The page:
Alumni

Postdoctoral Fellows

Cesar
Cesar Sommer, PhD
Postdoctoral Fellow
Andreia
Andreia G. Sommer, PhD
Postdoctoral Fellow/Lab Manager
Javi
Francisco Javier Molina Estevez (Javi), PhD
Postdoctoral Fellow
Amalia Capilla Villanueva
Amalia Capilla Villanueva, PhD
Postdoctoral Fellow
Dar
Dar Heinze, MD PhD
Postdoctoral Fellow

Graduate Students

Dolly
Dolly Thomas
PhD Student
Maggie
Maggie Baker
PhD Student
Whitney
Whitney Manhart
PhD Student
Aditya
Aditya Mithal
MD PhD Student
Mona
Mona Haratianfar
MSc Student
Jennifer Wang
Jennifer Wang
MSc Student
Rita
Rita Matos
PhD Student

Undergraduate Students

Rubayath
Rubayath Mohsen
Summer student
Patrick
Patrick Joynt
Undergraduate Student
Monica
Zhe (Monica) Zhong
Undergraduate Student
Arul Malhotra
Arul Malhotra
RISE Program Student, BU

Research Technicians

Ryan
Ryan Mulhern
Research Technician
Sunny
Seonmi "Sunny" Park
Lab Manager
Andrew
Andrew McCracken
Lab Manager

Visiting Scientists

Ana
Ana Lucia Hael, Biochemist
Visiting Scientist from Tucuman, Argentina
Karin
Karin Gustaffson
Visiting PhD Student from Uppsala University, Sweden
Juan
Juan Cruz Casabona, PhD
Visiting Scientist from Leloir Institute, Buenos Aires, Argentina
Wiktoria
Wiktoria Maria Suchorska, PhD
Visiting Scientist from Poznan, Poland
Veronica Furmento
Veronica Furmento, PhD
Visiting Scientist from Escobar, Argentina
Lucia Moro
Lucia Moro, PhD
Visiting Scientist from Escobar, Argentina
Claudia
Claudia Yahalom, MD
Director of Pediatric Ophtalmology at Hadassah Hospital. Visiting Scientist from Jerusalem, Israel
Ivonne
Ivonne Ramirez
GI Research Fellow
Veronica
Veronica Marignac, PhD
Visiting Scientist from Entre Rios, Argentina

Publications

To access Lab Protocols, go to our CReM Site

Heinze et al SCR 2022
Heinze et al, SCR, 2022
Scoon et al SCR 2022
Scoon et al, SCR, 2022
Berical et al NC 2022
Berical et al, Nat Com, 2022
Mithal et al SCR 2021
Mithal et al, SCR, 2021
Akiyama et al J Vir 2020
Akiyama et al, J Vir, 2020
Yuen et al Front Immunol 2021
Yuen et al, Front Immunol, 2021
Dost et al Cell Stem Cell 2020
Dost et al, Cell Stem Cell, 2020
Mithal et al Nat Comm 2020
Mithal et al, Nat Comm, 2020
Hurley et al CSC 2020
Hurley et al, Cell Stem Cell, 2020
Park and Mostoslavsky CPSTB 2018
Park and Mostoslavsky, CPSTB, 2018
Sommer et al, PLoS One 2018
Sommer et al, PLoS One, 2018
  Kitano, Nature Communications, 2017
Kitano et al, Nature Communications, 2017
Zhang, Scientific Reports, 2017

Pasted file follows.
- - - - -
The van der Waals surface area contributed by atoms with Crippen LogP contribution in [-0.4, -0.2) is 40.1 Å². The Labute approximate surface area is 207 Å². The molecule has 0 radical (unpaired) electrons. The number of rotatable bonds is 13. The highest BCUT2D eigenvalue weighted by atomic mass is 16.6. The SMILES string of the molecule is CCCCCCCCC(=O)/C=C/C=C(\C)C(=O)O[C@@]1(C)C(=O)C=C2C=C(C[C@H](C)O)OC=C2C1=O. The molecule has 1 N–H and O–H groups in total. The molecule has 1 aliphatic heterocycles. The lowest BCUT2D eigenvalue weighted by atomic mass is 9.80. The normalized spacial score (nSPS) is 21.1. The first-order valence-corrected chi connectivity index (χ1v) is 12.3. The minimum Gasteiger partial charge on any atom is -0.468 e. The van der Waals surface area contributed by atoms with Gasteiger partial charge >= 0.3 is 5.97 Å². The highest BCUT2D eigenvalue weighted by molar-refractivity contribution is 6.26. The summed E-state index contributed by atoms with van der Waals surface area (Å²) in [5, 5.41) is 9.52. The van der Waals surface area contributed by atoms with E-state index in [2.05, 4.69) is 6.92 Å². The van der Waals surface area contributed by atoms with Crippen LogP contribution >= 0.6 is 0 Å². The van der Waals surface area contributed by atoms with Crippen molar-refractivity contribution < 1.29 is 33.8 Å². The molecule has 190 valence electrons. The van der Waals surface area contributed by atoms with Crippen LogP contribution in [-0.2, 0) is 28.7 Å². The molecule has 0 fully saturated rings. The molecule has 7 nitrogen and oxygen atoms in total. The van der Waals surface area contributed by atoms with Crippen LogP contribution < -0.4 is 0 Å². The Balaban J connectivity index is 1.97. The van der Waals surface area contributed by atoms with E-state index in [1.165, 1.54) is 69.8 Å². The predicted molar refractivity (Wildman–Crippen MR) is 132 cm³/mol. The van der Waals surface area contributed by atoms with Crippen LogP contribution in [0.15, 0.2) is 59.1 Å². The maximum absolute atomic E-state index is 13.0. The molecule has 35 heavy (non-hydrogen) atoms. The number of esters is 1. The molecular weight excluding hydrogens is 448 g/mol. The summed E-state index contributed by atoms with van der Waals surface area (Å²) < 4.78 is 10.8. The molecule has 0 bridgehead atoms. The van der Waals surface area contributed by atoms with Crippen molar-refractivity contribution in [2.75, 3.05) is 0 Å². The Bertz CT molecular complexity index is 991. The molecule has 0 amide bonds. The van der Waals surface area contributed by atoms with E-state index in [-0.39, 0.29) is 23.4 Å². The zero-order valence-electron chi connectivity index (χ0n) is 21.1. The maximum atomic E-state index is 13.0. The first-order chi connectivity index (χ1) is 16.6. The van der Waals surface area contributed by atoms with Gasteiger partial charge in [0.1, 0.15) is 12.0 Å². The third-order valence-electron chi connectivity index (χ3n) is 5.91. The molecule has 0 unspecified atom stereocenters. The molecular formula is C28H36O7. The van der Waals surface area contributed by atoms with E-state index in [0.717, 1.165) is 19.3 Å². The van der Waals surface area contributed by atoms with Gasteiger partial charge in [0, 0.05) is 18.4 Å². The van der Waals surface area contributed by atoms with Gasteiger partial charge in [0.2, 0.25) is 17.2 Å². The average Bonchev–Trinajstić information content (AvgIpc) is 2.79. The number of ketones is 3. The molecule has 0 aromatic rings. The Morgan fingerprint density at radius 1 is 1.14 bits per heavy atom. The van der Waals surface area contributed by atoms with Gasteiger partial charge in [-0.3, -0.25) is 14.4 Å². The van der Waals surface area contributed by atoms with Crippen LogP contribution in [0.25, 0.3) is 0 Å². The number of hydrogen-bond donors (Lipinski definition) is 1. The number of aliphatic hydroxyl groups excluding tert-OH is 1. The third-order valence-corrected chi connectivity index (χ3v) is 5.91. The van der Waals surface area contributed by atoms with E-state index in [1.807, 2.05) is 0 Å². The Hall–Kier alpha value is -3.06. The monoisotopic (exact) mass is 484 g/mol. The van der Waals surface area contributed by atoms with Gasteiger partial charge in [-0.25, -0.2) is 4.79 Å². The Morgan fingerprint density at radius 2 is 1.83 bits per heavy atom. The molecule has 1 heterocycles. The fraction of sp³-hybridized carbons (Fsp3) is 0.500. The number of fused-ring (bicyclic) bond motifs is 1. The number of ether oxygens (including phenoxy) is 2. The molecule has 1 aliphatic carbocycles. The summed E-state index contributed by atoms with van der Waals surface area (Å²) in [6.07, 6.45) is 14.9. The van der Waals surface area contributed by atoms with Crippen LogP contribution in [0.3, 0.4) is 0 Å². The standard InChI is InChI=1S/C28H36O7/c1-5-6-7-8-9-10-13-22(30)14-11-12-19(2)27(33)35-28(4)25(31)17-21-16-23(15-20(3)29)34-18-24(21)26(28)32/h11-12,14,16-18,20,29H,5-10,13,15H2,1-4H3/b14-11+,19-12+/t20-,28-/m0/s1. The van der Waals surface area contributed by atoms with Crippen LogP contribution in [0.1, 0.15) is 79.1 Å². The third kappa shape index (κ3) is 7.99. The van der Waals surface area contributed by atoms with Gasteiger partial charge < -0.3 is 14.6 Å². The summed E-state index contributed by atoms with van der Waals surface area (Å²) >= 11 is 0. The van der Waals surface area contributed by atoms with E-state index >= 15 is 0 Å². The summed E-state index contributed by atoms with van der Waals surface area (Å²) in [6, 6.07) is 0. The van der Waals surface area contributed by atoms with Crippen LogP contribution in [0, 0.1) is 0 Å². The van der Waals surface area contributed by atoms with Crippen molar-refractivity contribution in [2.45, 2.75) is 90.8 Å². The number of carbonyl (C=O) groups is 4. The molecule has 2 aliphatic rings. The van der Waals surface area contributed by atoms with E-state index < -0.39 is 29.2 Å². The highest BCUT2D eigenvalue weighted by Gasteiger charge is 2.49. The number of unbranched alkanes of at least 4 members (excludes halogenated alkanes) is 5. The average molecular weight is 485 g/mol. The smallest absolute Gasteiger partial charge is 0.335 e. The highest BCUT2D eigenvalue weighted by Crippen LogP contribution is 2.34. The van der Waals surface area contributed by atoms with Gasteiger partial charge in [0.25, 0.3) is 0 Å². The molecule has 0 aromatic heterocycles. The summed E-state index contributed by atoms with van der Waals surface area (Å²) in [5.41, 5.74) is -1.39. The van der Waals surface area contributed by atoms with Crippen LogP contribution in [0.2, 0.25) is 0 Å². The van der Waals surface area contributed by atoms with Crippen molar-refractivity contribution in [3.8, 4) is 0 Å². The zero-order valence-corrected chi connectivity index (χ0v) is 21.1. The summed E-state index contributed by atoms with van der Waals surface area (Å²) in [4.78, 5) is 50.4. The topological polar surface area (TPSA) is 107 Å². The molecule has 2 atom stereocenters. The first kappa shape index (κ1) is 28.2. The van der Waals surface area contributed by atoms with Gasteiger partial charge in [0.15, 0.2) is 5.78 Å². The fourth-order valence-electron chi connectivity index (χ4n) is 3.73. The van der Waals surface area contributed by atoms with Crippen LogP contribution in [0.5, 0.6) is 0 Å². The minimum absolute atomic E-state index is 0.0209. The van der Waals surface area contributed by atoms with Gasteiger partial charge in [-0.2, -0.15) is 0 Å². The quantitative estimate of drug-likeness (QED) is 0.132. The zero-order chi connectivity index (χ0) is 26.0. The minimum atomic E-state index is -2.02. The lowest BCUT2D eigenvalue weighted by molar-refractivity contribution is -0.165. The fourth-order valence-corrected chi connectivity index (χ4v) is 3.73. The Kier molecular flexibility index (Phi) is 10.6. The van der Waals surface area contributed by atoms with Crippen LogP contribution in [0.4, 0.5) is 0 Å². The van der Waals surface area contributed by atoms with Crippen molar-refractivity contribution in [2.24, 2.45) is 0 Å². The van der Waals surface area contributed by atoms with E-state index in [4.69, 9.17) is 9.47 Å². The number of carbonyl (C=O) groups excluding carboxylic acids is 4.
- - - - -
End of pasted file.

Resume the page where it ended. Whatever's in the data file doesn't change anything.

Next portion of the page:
Zhang et al, Scientific Reports, 2017
Park, Stem Cell Reports, 2016
Park et al, Stem Cell Reports, 2016
Schlimgen, American College of Occupational and Environmental Medicine, 2016
Schlimgen et al, American College of Occupational and Environmental Medicine, 2016
Zhou, Nature Communications, 2016
Zhou et al, Nature Communications, 2016
Etchegaray, Nature Cell Biology, 2016
Etchegaray et al, Nature Cell Biology, 2016
Bar-Nur, Nature Biotechnology, 2015
Bar-Nur et al, Nature Biotechnology, 2015
Wilson, Stem Cell Reports, 2015
Wilson et al, Stem Cell Reports, 2015
For a full list of publications check PubMed

Life in the Lab

Citizenship Award Mostoslavsky

Dr. Mostoslavsky receives Outstanding Citizenship Award 2019 DOM BU

Ky CHA Award Mostoslavsky

Dr. Mostoslavsky receives Ky CHA Award in Stem Cell Technologies 2019

CReM Evans Day

CReM Evans Day 2019

Halloween 2019

The Mostoslavsky Lab Halloween 2019

Gustavo Innovator of the Year

Dr. Gustavo Mostoslavsky is BU Innovator of the Year 2017

Read Bostonia article here

Gustavo and lab BBQ

The Mostoslavsky Lab BBQ Spring 2019

outing

Enjoying a "Pepito"

Lab at the Tissue culture

Intense tissue culture day at the Mostoslavsky lab

Left to Right: Gustavo, Sunny, Dar, Amalia and Aditya

Gustavo and lab BBQ

The Mostoslavsky Lab BBQ Summer 2017

Gustavo and Whitney

Poster Presentation

Gustavo and Whitney at Evans Day 2016

Gustavo and Dar

Poster Presentation

Gustavo and Dar at Evans Day 2016

Retreat

CReM Retreat 2016

Retreat

CReM Retreat 2016

Gustavo's Birthday

Gustavo's Birthday

Dr. Murphy, Dr. Kotton and Dr. Mostoslavsky

Co-Directors CReM

Dr. Murphy, Dr. Kotton and Dr. Mostoslavsky
The CReM Musketeers

Halloween Party

Halloween Party

Halloween Party

Halloween Party

Winter BBQ 2017

Winter BBQ 2017

The Argentinian Way

Mostoslavsky Lab

Mostoslavsky Lab

Winter BBQ 2017

BBQ at the CReM

Every year we enjoy a Summer and Winter BBQ together! YES, even with 3 feet of snow!